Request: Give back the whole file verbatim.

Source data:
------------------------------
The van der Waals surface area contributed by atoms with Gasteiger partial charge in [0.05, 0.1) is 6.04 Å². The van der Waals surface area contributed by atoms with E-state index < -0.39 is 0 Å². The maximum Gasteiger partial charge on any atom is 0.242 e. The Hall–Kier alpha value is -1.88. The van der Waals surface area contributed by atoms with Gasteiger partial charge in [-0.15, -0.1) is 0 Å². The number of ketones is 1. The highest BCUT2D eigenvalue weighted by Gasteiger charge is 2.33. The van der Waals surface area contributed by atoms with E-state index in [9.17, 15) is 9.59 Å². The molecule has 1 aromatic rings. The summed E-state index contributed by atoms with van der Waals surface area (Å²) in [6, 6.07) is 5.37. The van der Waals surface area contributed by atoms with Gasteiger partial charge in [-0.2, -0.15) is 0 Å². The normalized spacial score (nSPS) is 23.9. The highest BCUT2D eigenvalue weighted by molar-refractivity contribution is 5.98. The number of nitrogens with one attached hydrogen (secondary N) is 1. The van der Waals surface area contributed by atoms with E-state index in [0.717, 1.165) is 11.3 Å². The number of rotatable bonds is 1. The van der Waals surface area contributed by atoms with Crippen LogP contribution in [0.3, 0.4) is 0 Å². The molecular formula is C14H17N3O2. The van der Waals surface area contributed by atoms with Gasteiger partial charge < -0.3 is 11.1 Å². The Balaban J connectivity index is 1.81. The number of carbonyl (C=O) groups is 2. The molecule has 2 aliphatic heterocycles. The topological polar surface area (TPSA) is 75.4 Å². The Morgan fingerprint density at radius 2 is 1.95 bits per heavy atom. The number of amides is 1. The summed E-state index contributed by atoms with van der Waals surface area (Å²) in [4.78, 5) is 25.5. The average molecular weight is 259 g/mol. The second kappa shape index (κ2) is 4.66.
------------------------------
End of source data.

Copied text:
The van der Waals surface area contributed by atoms with Gasteiger partial charge in [0.05, 0.1) is 6.04 Å². The van der Waals surface area contributed by atoms with E-state index < -0.39 is 0 Å². The maximum Gasteiger partial charge on any atom is 0.242 e. The Hall–Kier alpha value is -1.88. The van der Waals surface area contributed by atoms with Gasteiger partial charge in [-0.15, -0.1) is 0 Å². The number of ketones is 1. The highest BCUT2D eigenvalue weighted by Gasteiger charge is 2.33. The van der Waals surface area contributed by atoms with E-state index in [9.17, 15) is 9.59 Å². The molecule has 1 aromatic rings. The summed E-state index contributed by atoms with van der Waals surface area (Å²) in [6, 6.07) is 5.37. The van der Waals surface area contributed by atoms with Gasteiger partial charge in [-0.2, -0.15) is 0 Å². The normalized spacial score (nSPS) is 23.9. The highest BCUT2D eigenvalue weighted by molar-refractivity contribution is 5.98. The number of nitrogens with one attached hydrogen (secondary N) is 1. The van der Waals surface area contributed by atoms with E-state index in [0.717, 1.165) is 11.3 Å². The number of rotatable bonds is 1. The van der Waals surface area contributed by atoms with Crippen LogP contribution in [0.3, 0.4) is 0 Å². The molecular formula is C14H17N3O2. The van der Waals surface area contributed by atoms with Gasteiger partial charge < -0.3 is 11.1 Å². The Balaban J connectivity index is 1.81. The number of carbonyl (C=O) groups is 2. The molecule has 2 aliphatic heterocycles. The topological polar surface area (TPSA) is 75.4 Å². The Morgan fingerprint density at radius 2 is 1.95 bits per heavy atom. The number of amides is 1. The summed E-state index contributed by atoms with van der Waals surface area (Å²) in [4.78, 5) is 25.5. The average molecular weight is 259 g/mol. The second kappa shape index (κ2) is 4.66.